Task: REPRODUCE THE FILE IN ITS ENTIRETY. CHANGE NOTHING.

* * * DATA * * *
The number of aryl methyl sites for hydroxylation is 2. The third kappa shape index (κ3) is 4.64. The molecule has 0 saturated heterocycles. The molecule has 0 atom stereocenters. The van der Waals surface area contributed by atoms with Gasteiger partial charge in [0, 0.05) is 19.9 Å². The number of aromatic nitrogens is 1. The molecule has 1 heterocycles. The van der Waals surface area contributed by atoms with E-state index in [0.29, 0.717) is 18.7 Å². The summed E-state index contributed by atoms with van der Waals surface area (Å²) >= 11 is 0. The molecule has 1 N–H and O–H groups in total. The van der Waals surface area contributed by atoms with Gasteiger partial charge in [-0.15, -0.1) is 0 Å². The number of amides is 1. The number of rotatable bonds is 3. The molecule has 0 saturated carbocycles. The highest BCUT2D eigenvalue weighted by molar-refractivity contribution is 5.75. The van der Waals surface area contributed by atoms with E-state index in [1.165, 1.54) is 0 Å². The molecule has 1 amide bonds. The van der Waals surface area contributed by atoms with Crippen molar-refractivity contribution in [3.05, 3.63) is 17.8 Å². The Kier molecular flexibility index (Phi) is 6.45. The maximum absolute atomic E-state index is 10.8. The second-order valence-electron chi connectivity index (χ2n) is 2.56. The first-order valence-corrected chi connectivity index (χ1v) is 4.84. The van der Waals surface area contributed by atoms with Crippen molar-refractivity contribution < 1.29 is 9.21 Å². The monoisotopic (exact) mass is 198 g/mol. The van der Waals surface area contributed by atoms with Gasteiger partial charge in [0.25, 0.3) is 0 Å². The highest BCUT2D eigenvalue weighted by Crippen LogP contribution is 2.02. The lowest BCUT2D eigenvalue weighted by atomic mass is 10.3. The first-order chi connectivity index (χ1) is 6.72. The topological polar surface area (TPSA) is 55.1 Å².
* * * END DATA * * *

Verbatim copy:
The number of aryl methyl sites for hydroxylation is 2. The third kappa shape index (κ3) is 4.64. The molecule has 0 saturated heterocycles. The molecule has 0 atom stereocenters. The van der Waals surface area contributed by atoms with Gasteiger partial charge in [0, 0.05) is 19.9 Å². The number of aromatic nitrogens is 1. The molecule has 1 heterocycles. The van der Waals surface area contributed by atoms with E-state index in [0.29, 0.717) is 18.7 Å². The summed E-state index contributed by atoms with van der Waals surface area (Å²) >= 11 is 0. The molecule has 1 N–H and O–H groups in total. The van der Waals surface area contributed by atoms with Gasteiger partial charge in [-0.15, -0.1) is 0 Å². The number of amides is 1. The number of rotatable bonds is 3. The molecule has 0 saturated carbocycles. The highest BCUT2D eigenvalue weighted by molar-refractivity contribution is 5.75. The van der Waals surface area contributed by atoms with E-state index in [1.165, 1.54) is 0 Å². The molecule has 1 amide bonds. The van der Waals surface area contributed by atoms with Crippen molar-refractivity contribution in [3.05, 3.63) is 17.8 Å². The Kier molecular flexibility index (Phi) is 6.45. The maximum absolute atomic E-state index is 10.8. The second-order valence-electron chi connectivity index (χ2n) is 2.56. The first-order valence-corrected chi connectivity index (χ1v) is 4.84. The van der Waals surface area contributed by atoms with Crippen molar-refractivity contribution < 1.29 is 9.21 Å². The monoisotopic (exact) mass is 198 g/mol. The van der Waals surface area contributed by atoms with Gasteiger partial charge in [0.25, 0.3) is 0 Å². The highest BCUT2D eigenvalue weighted by Crippen LogP contribution is 2.02. The lowest BCUT2D eigenvalue weighted by atomic mass is 10.3. The first-order chi connectivity index (χ1) is 6.72. The topological polar surface area (TPSA) is 55.1 Å².